Coming to grips with nihilism and the absurdity of existence is the central feature of more than one 20th-century philosophy (and their variants). Downstream (or parallel?) are artistic genres that also express the idea, though in far less overt terms. One can easily get lost down a hole, seeking the bottom (alternatively, the root of things) but finding only the abyss. For that very reason, I have acquaintance with philosophical themes but have not truly sunk into them deeply. Nihilism is not something to mess with, even as a thought experiment or intellectual inquiry — especially if one is inclined to connect strongly with those same things. In Everything, the nihilist conclusion (i.e., that nothing matters) manifests absurdly as a giant, black, everything bagel that can literally suck a person into its hole. Well and good enough; probably best not to overexplain that McGuffin. But it demands a conclusion or resolution, which comes in the form of the mother rescuing the daughter. Ironically, it was the mother (from an alternative universe) who had introduced the daughter (also an alternative) to verse-jumping, who then (the daughter) got lost down the hole and threatened to collapse the multiverse into the everything bagel in a final gesture of despair. In effect, the mother had tinkered with powers well beyond her control, unwittingly created the daughter-monster with out-of-control feeling and unexpected powers, and had to clean up her own mess. How does she (the mother) do it? Through the power of love.

OK, fine. Love (especially unconditional love, as opposed to romantic or familial love) is a universal salve capable of healing all wounds. Except that it’s not. When the film finally depicts the rescue, saving the daughter and multiverse from destruction, it comes across as flat, obvious, and ineffectual (to me at least) and breaks the tone and pacing of the film. Lots of films resort to the power of love to save the day (typically just before the stroke of midnight), but they usually (not always) have better set-ups, which is to say, their film universes cohere and deliver cogent conclusions rather than waving a magic love-wand over everything to solve and resolve. The writers of this film are adept at the enjoyable absurd parts that launch and propel the story but could not stick the landing. Introducing (albeit comically) doomsday philosophy but then failing to treat it seriously enough left me deeply conflicted and dissatisfied. Perhaps it’s a case where my suspension of disbelief was not complete enough. Or maybe I brought too much into the film from outside, but we all have inescapable frames of reference. I wasn’t exactly triggered, merely frustrated. YMMV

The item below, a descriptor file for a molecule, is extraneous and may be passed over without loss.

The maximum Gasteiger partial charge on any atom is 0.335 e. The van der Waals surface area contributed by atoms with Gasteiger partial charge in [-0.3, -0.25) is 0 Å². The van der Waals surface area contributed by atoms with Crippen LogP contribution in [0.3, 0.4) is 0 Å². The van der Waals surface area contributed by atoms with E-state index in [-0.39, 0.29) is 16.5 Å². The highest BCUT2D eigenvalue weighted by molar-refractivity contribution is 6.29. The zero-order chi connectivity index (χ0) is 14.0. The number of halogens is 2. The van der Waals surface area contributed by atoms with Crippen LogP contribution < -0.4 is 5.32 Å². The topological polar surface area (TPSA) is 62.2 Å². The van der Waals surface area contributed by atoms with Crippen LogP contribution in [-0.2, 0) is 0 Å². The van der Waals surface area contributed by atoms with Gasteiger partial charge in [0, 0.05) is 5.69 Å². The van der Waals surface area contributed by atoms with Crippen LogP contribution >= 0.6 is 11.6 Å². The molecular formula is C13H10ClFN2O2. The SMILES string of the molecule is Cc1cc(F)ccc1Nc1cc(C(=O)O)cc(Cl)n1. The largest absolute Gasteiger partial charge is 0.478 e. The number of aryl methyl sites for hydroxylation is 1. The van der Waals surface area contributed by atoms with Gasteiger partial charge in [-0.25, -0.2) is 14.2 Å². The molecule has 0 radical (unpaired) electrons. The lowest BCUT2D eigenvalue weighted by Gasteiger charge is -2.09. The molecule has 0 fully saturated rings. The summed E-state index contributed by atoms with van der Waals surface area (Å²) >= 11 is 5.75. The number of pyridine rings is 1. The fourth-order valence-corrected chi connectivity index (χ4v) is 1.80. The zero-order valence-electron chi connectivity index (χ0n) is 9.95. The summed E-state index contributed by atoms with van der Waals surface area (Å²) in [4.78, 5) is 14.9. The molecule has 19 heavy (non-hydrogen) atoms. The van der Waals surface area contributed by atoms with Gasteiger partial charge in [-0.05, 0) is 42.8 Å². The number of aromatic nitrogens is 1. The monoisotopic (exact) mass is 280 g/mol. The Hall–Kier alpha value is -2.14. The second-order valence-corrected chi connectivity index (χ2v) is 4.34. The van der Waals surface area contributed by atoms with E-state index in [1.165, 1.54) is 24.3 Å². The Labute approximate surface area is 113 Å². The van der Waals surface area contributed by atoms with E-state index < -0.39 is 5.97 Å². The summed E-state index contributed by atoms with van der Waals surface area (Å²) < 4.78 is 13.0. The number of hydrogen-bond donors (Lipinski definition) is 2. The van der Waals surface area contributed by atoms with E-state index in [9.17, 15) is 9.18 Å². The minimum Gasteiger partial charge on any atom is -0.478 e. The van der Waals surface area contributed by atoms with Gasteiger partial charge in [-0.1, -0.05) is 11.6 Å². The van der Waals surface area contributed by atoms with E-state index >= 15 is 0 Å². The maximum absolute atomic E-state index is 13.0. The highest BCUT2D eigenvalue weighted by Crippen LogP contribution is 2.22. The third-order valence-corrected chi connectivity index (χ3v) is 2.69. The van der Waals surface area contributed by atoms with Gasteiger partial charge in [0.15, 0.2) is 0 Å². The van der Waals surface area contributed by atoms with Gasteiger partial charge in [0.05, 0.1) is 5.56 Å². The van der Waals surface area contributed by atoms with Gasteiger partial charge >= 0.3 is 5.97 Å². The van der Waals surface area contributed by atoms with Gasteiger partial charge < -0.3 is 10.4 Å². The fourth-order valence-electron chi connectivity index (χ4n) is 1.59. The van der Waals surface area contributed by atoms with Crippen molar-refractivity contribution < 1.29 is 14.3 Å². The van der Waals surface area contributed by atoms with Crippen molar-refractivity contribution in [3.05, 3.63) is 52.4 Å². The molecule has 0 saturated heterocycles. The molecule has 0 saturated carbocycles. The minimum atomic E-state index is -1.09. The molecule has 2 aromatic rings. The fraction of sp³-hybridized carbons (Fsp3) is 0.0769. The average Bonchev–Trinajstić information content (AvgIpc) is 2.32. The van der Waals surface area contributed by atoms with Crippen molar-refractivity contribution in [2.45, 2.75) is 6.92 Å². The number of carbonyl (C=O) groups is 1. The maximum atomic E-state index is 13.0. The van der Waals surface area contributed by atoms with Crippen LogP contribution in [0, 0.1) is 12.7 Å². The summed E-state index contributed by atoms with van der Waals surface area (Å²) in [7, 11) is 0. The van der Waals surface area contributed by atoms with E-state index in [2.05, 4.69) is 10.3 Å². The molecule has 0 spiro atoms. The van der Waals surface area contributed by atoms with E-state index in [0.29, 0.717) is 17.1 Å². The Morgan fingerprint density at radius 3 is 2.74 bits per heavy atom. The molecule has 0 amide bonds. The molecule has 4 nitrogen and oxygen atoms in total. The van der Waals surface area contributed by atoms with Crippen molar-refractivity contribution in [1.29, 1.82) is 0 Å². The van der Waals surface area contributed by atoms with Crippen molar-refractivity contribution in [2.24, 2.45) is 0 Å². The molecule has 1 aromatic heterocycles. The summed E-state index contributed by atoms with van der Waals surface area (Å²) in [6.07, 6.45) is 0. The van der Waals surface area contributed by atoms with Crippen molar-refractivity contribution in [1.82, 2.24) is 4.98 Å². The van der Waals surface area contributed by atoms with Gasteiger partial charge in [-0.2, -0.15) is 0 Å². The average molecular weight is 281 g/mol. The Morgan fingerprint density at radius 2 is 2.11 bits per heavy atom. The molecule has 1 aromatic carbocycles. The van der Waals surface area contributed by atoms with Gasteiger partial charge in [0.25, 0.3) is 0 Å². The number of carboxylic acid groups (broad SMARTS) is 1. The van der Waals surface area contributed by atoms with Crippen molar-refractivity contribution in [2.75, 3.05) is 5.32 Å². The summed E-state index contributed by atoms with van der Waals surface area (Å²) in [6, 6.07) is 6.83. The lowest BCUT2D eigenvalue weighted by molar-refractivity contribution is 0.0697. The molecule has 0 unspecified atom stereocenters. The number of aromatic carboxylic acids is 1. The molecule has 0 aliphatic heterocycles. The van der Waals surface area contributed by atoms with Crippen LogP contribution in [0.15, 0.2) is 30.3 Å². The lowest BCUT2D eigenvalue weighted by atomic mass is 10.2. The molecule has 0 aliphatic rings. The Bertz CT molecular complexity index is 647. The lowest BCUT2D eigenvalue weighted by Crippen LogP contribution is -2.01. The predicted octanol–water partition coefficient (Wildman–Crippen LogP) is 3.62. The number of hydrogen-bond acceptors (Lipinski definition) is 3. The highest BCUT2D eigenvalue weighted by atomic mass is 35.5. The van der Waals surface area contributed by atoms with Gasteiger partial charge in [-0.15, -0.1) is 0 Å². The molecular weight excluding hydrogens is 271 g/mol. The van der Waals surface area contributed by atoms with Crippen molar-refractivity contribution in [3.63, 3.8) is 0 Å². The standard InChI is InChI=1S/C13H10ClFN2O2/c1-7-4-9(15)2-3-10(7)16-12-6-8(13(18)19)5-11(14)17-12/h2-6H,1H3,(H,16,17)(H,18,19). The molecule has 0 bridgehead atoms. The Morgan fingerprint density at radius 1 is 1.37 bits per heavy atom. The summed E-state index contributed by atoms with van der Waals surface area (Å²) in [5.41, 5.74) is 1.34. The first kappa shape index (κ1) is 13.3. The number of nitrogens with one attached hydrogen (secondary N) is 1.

Got one of those chain e-mail messages from who knows who or where, ending with the exhortation to pass it on. My comments follow each of the titular things. Read at your peril. (I could nit-pick the awfulness of the writing of the quoted paragraphs, but I’ll just let that go.) Before commenting, however, let me point out that the anonymous writer behind this listicle assumes that systems will function long enough for predictions to prove out. The last two years have already demonstrated that the world is entering a period of extreme flux where many styles and functions of social organization will break down irreparably. Supply chain difficulties with computer chips (and relatedly, fossil fuels) are just one example of nonlinear change that is making owning and operating a personal vehicle far less affordable (soon impossible for many) than decades past. Impossible to predict when breakdown reaches critical mass, but when it does, all bets are off.

1. The Post Office. Get ready to imagine a world without the post office. They are so deeply in financial trouble that there is probably no way to sustain it long term. Email, Fed Ex, and UPS have just about wiped out the minimum revenue needed to keep the post office alive. Most of your mail every day is junk mail and bills. 

Despite its popularity among the general public, the U.S. Postal Service (USPS link ends in .com, not .gov) has been under attack for generations already with the ostensible goal of privatizing it. Financial trouble is by design: the USPS is being driven to extinction so that its services can be handed off to for-profit alternatives, jacking up prices in the process. So yeah, it might fail and go away like other cherished American institutions.

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Most poets in the West believe that some sort of democracy is preferable to any sort of totalitarian state and accept certain political obligations … but I cannot think of a single poet of consequence whose work does not, either directly or by implication, condemn modern civilisation as an irremediable mistake, a bad world which we have to endure because it is there and no one knows how it could be made into a better one, but in which we can only retain our humanity in the degree to which we resist its pressures. — W.H. Auden

A while back, I made an oblique reference (a comment elsewhere, no link) to a famous Krishnamurti quote: “It is no measure of health to be well adjusted to a profoundly sick society.” Taken on its face, who would agree to be swept up in the madness and absurdity of any given historical moment? Turns out, almost everyone — even if that means self-destruction. The brief reply to my comment was along the lines of “Why shouldn’t you or I also make mental adjustments to prevailing sickness to obtain peace of mind and tranquility amidst the tumult?” Such an inversion of what seems to me right, proper, and acceptable caused me to reflect and recall the satirical movie Dr. Strangelove or: How I Learned to Stop Worrying and Love the Bomb. The full title is not often given, but the forgotten second part is what’s instructive (e.g., mutually assured destruction: MAD). Events spinning out of control? Nothing any individual can do to restore sanity? Stop squirming and embrace it.